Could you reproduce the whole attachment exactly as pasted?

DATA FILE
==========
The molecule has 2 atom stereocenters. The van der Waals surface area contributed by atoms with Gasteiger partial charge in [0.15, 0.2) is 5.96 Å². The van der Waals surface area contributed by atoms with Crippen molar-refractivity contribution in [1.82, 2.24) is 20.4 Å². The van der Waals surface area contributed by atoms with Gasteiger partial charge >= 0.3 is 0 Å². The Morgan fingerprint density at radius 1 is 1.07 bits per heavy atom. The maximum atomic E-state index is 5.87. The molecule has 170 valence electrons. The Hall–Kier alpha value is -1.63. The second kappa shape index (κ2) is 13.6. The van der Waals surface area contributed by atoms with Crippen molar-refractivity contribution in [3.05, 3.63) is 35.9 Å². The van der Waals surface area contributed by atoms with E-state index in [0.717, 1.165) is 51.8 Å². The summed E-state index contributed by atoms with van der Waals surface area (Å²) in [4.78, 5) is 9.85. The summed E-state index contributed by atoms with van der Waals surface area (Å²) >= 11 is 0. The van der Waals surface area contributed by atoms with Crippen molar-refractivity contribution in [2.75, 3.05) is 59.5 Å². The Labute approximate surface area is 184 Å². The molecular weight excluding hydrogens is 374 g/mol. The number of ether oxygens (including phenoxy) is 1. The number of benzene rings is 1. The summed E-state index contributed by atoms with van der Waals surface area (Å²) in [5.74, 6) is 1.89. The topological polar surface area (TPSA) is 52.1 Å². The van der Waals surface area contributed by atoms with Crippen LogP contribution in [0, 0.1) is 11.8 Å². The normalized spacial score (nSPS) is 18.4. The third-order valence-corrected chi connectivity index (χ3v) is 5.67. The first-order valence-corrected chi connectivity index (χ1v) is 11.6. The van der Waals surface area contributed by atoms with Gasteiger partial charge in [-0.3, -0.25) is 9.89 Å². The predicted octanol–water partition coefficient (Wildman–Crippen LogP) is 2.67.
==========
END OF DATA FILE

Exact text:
The molecule has 2 atom stereocenters. The van der Waals surface area contributed by atoms with Gasteiger partial charge in [0.15, 0.2) is 5.96 Å². The van der Waals surface area contributed by atoms with Crippen molar-refractivity contribution in [1.82, 2.24) is 20.4 Å². The van der Waals surface area contributed by atoms with Gasteiger partial charge >= 0.3 is 0 Å². The Morgan fingerprint density at radius 1 is 1.07 bits per heavy atom. The maximum atomic E-state index is 5.87. The molecule has 170 valence electrons. The Hall–Kier alpha value is -1.63. The second kappa shape index (κ2) is 13.6. The van der Waals surface area contributed by atoms with Crippen molar-refractivity contribution in [3.05, 3.63) is 35.9 Å². The van der Waals surface area contributed by atoms with E-state index in [0.717, 1.165) is 51.8 Å². The summed E-state index contributed by atoms with van der Waals surface area (Å²) in [4.78, 5) is 9.85. The summed E-state index contributed by atoms with van der Waals surface area (Å²) >= 11 is 0. The van der Waals surface area contributed by atoms with Crippen molar-refractivity contribution in [2.75, 3.05) is 59.5 Å². The Labute approximate surface area is 184 Å². The molecular weight excluding hydrogens is 374 g/mol. The number of ether oxygens (including phenoxy) is 1. The number of benzene rings is 1. The summed E-state index contributed by atoms with van der Waals surface area (Å²) in [5.74, 6) is 1.89. The topological polar surface area (TPSA) is 52.1 Å². The van der Waals surface area contributed by atoms with Crippen LogP contribution in [0, 0.1) is 11.8 Å². The normalized spacial score (nSPS) is 18.4. The third-order valence-corrected chi connectivity index (χ3v) is 5.67. The first-order valence-corrected chi connectivity index (χ1v) is 11.6. The van der Waals surface area contributed by atoms with Gasteiger partial charge in [-0.3, -0.25) is 9.89 Å². The predicted octanol–water partition coefficient (Wildman–Crippen LogP) is 2.67.